Neil Woodhead is Social Capital Development Manager in Derby City and leading the development of Local Area Coordination and Person Person Centred Practice . Here he reflects on the opportunities presented by person centred thinking/approaches and Local Area Coordination.
I recently had intended to attend the UK gathering of The Learning Community for Person Centred Practice in Birmingham, however in Derby we had an important meeting with colleagues from The University of Derby to take stock midway through year one of our LAC project.
This missed opportunity prompted me to reflect on a meeting I had been fortunate enough to be invited to towards the end of last year between two people who have had a significant impact on my life over the last 10 years.
The meeting took place between Ralph Broad and Helen Sanderson, it was the beginning of the conversation about the links between LAC and person centred practices. It was a great meeting to be part of and obviously, as you would expect there were lots of opportunities and potential discussed.
The reason why I reflected on that particular meeting this morning, is that I was tasked with writing up examples of where we had used person centred tools in our work on the Derby LAC project. Whilst the tools are embedded in everything in do…I haven’t taken the time to write up the examples, and so I was a little relieved that I wouldn’t have to “fess up” to Helen.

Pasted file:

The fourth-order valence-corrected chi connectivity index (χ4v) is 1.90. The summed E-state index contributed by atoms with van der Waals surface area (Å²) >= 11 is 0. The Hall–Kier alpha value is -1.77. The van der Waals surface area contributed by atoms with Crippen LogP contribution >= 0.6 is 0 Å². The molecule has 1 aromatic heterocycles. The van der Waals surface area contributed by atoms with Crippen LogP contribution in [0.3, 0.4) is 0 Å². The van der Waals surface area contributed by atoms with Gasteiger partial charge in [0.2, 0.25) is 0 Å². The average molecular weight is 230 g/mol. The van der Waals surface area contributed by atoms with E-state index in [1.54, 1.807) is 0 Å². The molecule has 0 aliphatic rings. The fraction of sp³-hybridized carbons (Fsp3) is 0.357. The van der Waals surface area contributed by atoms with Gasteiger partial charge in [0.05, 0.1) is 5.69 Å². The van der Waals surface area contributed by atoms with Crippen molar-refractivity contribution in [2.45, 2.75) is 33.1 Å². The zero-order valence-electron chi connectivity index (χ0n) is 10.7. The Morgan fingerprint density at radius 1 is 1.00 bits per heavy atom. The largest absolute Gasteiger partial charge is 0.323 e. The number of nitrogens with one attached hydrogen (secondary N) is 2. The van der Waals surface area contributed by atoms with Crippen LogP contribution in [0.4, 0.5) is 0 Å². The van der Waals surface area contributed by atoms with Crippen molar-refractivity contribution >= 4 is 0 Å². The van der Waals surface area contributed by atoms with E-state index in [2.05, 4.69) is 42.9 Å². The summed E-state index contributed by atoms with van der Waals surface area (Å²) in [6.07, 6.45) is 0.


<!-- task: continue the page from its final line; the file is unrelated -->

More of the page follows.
However, it did leave me thinking about the two approaches and what made them such a perfect match. After the university meeting, I got involved in a conversation with a colleague who was incredibly frustrated with the way services can respond to people by disempowering them and leaving them labeled as difficult.
Then, the light bulb went on. When we go into any relationship with the people we are working with or walking alongside we should embark on that journey by offering three promises to the person: 1. To listen to what is being said and to what is meant by what is being said and to keep on listening.
Listening is not a one off event that happens at assessment or review.
2. To act on what we hear and always find something that we can do today or tomorrow, and to keep acting on what we hear.
3. To be honest and open in every communication. Particularly when we do not know how to help the person get what they want, because it’s at this point that we create the space for the person to take ownership of their own issues, and creativity can flow. Especially if the final promise is that, we will walk alongside them.
For me these principles are the foundation of LAC and person centred approaches and in order to be effective in our roles we must keep them at the centre of everything we do.
Listen and Keep on Listening